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“The Challenging America’s Cup”
by Suzie Rodriguez and Georgia I. Hesse
May’s BATW meeting was called to order at 10:30 a.m. in the Rec Room of Morton Beebe’s condominium complex on Lombard Street by Vice President Georgia Hesse, standing in for President Ginny Prior. Two guests introduced themselves: John Ewald, a friend of Mort Beebe, and Bob Hollis, invited by Bob Bone.
Members in charge of upcoming meetings gave brief synopses of coming events, to wit:
. In June the designer of the reworked Bay Bridge, Donald MacDonald, will discuss the span’s history and its technical/aesthetic aspects. (Arranged by Bill Scull/Mort Beebe.)
. In July we will meet at Jack London State Historic Park in Glen Ellen and visit nearby Benziger Family Winery. (Inga Aksamit.)
. In August we’ll visit the Sonoma Baylands Center with representatives of the Sonoma Land Trust to learn the effects of global warming on the Bay Area. We will picnic at nearby Cline Cellars and visit its museum of models of the Spanish Missions that debuted in 1939 at the World’s Fair on Treasure Island. Designed to scale and finely detailed, they were saved from individual auction by the Cline family in 1998 and installed in the museum along with other treasured artworks. (Suzie Rodriguez/Lee Daley.) Member Jacqueline Harmon Butler is a part-time curator at the Missions Museum.
. In October we’ll wax nostalgic in Richmond at the Rosie the Riveter/World War II Home Front National Historic Park. We’ll check out the No. 3 Kaiser Shipyard and, if lucky, chat with some of the surviving Rosies themselves. (Georgia Hesse, Suzie Rodriguez.)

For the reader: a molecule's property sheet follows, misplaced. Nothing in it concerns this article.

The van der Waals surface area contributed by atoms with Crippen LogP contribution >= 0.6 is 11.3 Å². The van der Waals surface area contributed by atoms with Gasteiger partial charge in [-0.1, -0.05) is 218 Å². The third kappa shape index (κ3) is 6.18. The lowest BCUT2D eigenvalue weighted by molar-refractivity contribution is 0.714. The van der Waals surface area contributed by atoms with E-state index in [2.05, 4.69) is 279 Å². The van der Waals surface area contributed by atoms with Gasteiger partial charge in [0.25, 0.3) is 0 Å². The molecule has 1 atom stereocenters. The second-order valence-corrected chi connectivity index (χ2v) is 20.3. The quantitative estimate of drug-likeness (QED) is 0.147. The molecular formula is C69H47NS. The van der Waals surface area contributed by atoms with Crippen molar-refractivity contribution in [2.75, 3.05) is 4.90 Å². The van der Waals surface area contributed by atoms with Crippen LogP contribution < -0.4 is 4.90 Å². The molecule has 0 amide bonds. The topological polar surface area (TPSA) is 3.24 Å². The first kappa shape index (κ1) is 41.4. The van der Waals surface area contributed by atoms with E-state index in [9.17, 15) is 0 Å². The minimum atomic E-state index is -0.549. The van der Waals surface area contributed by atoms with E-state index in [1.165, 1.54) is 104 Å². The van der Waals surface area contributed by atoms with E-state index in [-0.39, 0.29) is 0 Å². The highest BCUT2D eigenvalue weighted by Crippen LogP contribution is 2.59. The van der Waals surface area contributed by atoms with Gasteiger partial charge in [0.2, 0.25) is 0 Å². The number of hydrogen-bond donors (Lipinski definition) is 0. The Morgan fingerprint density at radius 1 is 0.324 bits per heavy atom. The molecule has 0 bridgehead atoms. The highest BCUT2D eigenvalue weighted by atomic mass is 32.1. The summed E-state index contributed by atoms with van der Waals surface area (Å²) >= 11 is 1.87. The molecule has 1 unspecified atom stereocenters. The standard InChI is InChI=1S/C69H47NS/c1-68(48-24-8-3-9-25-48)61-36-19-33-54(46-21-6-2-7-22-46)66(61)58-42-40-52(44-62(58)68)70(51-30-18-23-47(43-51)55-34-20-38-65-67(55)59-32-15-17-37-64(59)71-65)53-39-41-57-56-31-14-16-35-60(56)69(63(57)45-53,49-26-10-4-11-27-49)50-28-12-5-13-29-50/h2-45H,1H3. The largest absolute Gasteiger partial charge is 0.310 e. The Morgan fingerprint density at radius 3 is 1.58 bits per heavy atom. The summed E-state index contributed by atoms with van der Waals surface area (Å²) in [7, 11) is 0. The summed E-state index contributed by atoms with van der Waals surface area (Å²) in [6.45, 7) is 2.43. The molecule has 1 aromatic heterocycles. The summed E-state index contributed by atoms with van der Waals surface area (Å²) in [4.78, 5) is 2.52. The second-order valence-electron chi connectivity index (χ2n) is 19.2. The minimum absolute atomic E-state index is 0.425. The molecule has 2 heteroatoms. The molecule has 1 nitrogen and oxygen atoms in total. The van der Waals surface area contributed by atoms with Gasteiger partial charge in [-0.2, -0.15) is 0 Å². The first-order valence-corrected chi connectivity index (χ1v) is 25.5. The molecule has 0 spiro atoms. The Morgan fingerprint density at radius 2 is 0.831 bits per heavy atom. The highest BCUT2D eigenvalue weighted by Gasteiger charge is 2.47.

Bill Scull spoke briefly about his upcoming six-month humanitarian work in Ghana under the sponsorship of Stanford University. (Look for enticing details under Member News.)
Our first speaker, Peter Albert, manager of the SF Municipal Transportation Agency’s Urban Planning Initiatives, addressed the challenges of moving people around the city during the upcoming racing season and – even more important – beyond. In San Francisco, for the first time in history, America’s Cup races will be watched from land, the two primary viewing areas being Piers 27-29 and Marina Green. (Historically, the splashy action could be seen only from another boat. To learn more about the Bay site and sights, fix your mouse upon www.sfmta.com.)
Albert is adamant that lessons learned from the people-moving process during the Cup competition should be applied to future transportation tangles. (If the present does inform the future, it will be a triumph unparalleled in San Francisco’s fractious past.)
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Albert’s talk was followed by remarks by Tim Jeffery, public relations authority for America’s Cup in 2013 (www.americascup.com). He assured us that the competition would continue as planned despite the death on May 9 of Andrew “Bart” Simpson, teammate of Sweden’s Artemis Racing, when the 72-foot wing-sail catamaran capsized. On May 10, BATW was asked by Oracle Team USA to postpone our planned visit to its boat shed, which was done.
Jeffery detailed the various races leading to the final competition for the trophy, scheduled for Sept. 8-22. Next regatta will be staged from July 4 to Aug. 30, the Louis Vuitton Cup.
Addendum: First in this romantic series of races was the Hundred Guinea Cup, run on Aug. 22, 1851, around Britain’s Isle of Wight, when the low, black schooner America out-sailed 14 other yachts, including the vessel of the Royal Yacht Squadron. Six years later, its crew donated their trophy to the New York Yacht Club and the America’s Cup tradition was born.